The Importance of Economic Equality

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What if there was a way to raise a population's life expectancy and reduce its rates of crime, suicide, teenage pregnancy and mental illness, among other social problems? British epidemiologists Richard Wilkinson and Kate Pickett believe they have found one. In The Spirit Level: Why Greater Equality Makes Societies Stronger, published in the U.S. on Dec. 22, they present data suggesting that almost every indicator of social health in wealthy societies is related to its level of economic equality. (See the data here). Comparing statistics between developed economies and within the U.S., Wilkinson and Pickett argue GDP and overall wealth matter little to wealthy societies. Rather, it is the gap between the rich and poor that is telling. They spoke to TIME about what they believe are revolutionary findings.

You found a very strong correlation between income equality and societal well-being. Why had no one spotted it before?
KP: We and other researchers had noticed this trend. But the field was splintered — people looked at only health, or only crime. We've brought it together. Treating the 50 United States as separate countries and then comparing them really strengthened the evidence.

Why does greater income inequality lead to social problems?
RW: In hierarchical societies the quality of social relationships becomes strained, and that can be stressful. Many of the effects we note spring from chronic stress, whether you are talking about obesity or mental health or the sexual development of girls stressed early in childhood.

KP: Humans are highly social beings — we can either behave competitively or we can be cooperative. In more unequal societies, people are more out for themselves. Their involvement in community life drops away, and that’s corrosive.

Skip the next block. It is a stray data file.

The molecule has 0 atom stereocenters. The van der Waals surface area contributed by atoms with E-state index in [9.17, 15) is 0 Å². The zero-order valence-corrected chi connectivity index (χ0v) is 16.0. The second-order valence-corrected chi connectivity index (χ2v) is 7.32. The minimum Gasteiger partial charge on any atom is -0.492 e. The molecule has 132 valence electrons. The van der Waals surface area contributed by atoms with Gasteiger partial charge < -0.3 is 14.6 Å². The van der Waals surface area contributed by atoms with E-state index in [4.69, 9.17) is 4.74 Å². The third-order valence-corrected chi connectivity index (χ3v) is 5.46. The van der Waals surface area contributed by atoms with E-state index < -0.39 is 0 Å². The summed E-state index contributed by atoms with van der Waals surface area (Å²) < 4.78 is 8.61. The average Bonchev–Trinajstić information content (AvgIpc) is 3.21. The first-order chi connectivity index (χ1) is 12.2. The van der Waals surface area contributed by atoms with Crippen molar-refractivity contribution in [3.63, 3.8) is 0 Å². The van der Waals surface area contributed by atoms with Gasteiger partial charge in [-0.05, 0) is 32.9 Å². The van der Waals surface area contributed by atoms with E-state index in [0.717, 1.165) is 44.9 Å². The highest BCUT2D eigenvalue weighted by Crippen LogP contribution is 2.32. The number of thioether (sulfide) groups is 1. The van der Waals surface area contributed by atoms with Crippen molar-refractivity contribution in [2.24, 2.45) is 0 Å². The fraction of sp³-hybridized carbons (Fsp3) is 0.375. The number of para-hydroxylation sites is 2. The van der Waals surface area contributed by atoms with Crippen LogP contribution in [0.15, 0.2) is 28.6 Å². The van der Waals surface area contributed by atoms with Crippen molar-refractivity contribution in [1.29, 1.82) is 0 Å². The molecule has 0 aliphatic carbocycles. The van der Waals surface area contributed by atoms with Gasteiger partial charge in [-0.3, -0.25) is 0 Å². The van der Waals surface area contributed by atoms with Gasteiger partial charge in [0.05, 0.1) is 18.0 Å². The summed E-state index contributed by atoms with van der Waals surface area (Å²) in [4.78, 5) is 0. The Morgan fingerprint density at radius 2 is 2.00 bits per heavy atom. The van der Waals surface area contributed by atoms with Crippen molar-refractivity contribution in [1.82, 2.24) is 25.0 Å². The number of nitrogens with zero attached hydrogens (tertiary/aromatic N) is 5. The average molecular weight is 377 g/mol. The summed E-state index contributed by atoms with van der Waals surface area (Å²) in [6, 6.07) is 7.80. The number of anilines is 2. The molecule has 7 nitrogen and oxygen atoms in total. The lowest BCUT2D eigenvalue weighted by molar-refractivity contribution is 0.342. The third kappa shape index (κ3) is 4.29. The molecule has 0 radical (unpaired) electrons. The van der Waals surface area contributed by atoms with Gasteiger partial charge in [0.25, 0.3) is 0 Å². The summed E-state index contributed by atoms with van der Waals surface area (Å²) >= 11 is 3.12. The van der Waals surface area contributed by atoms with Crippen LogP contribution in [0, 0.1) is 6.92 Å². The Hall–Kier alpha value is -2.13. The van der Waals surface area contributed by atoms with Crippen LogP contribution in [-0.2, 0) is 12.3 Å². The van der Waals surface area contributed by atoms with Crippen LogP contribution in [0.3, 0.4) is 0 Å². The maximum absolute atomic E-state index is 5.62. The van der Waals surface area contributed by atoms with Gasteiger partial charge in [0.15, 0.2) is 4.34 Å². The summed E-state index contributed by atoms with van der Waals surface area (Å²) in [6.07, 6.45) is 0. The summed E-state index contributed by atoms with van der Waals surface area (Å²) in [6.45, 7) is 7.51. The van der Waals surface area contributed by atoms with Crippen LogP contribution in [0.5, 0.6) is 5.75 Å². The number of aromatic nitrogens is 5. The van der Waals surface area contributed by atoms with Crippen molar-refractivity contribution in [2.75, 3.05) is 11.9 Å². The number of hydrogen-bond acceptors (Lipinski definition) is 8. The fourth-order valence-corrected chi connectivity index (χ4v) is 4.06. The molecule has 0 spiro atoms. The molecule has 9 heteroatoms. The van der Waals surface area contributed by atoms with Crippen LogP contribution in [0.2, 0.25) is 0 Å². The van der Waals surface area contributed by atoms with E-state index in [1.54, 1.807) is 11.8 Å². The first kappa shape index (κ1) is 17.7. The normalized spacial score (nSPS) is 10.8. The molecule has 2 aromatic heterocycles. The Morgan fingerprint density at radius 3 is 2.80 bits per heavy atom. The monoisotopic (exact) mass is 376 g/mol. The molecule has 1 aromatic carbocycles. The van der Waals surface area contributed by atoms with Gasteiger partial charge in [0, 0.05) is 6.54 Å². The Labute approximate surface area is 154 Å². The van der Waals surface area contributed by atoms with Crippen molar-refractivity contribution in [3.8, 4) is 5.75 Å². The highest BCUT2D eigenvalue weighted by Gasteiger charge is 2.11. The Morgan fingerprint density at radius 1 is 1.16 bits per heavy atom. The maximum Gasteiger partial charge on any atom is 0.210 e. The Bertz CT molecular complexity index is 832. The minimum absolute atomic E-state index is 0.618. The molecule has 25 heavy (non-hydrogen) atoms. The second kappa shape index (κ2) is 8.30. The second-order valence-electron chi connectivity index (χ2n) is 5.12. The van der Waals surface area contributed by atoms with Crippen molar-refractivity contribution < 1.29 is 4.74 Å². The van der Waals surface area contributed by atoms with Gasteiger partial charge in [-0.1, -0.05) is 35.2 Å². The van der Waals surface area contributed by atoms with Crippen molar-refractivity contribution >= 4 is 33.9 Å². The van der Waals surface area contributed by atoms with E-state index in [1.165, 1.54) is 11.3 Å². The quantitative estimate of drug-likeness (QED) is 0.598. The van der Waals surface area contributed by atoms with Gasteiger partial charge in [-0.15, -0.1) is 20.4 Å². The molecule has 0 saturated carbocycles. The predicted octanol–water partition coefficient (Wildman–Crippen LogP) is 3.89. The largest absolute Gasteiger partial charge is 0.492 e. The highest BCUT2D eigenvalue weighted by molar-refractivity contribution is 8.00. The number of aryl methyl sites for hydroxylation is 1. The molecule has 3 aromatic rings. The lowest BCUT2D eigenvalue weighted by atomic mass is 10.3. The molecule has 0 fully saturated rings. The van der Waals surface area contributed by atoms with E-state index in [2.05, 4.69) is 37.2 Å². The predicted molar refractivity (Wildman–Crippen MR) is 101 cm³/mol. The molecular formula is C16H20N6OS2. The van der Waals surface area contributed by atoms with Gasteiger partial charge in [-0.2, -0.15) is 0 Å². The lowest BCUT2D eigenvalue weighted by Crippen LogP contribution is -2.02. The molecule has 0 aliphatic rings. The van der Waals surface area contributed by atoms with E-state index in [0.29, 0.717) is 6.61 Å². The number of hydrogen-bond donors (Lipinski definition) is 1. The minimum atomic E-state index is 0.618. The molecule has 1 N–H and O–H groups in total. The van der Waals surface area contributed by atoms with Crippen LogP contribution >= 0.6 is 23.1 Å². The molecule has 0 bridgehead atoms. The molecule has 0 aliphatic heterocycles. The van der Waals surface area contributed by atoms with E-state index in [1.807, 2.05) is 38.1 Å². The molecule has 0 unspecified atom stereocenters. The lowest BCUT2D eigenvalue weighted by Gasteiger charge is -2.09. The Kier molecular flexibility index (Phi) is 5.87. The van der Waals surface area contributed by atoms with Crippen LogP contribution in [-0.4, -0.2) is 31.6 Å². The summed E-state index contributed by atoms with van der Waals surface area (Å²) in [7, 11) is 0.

Is it just the poor who suffer in unequal societies?
KP: The impact of inequality, although greatest among the poor, does seem to effect people almost all the way up the income ladder. We are not sure about the super-rich. They make up less than 1% of the population, so it's difficult to track.

If you had to pick a U.S. state to live in based on your data, which would it be?
KP: Vermont, with Iowa, New Hampshire or Utah close behind.

RW: Vermont or perhaps New Hampshire. But the point is that at any given level of income, education or occupational level, you are better off in a more-equal state. You will be less likely to have mental illness, and your children will be more likely to avoid drugs or teenage pregnancy, or become victims of violence.

How did you define income equality?
RW: There are many measures. We compared the gap between the richest and poorest 20% of households in each society. You can use more sophisticated indicators like the gini index, but they produce broadly the same answers.

So is an emphasis on GDP growth misleading?
RW: Increases in income and economic growth are important in poorer countries where food, shelter and clean water are important. But when it's a matter of getting more cars per household or higher-quality electronics, it doesn't translate to well-being.

How can we achieve more income equality in a market economy?
RW: Some relatively equal societies, such as Japan, and some states such as New Hampshire have smaller differences between earnings before taxes and benefits. The other way is to start off like Sweden does — with large inequalities between earnings — and then redistribute wealth with high taxes and benefits. I think we need to do both. To reduce earning differences you need as many different forms of economic democracy as possible. We need to make it a bit more embarrassing for company directors to give themselves huge pay deals and bonuses while holding down wages elsewhere in their company.

You believe an emphasis on economic equality could help the battle against climate change. How?
RW: The biggest challenge to slowing carbon emissions is consumerism. Consumerism is driven by status competition and is intensified by inequality. Further, more-equal societies are more willing to think about the common good and to be more public-spirited. You can see this in terms of the proportion of waste recycled or the proportion of international development aid given. Both are greater in more-equal countries. In more-equal countries, business leaders are more likely to stress that their governments should abide by international environmental agreements, too.

KP: Since we finished the book, we’ve found that more-equal societies are more innovative in terms of patents granted per capita. This is probably because they develop more human capital. Kids do better in school, and social mobility is higher. We need innovation to tackle climate change.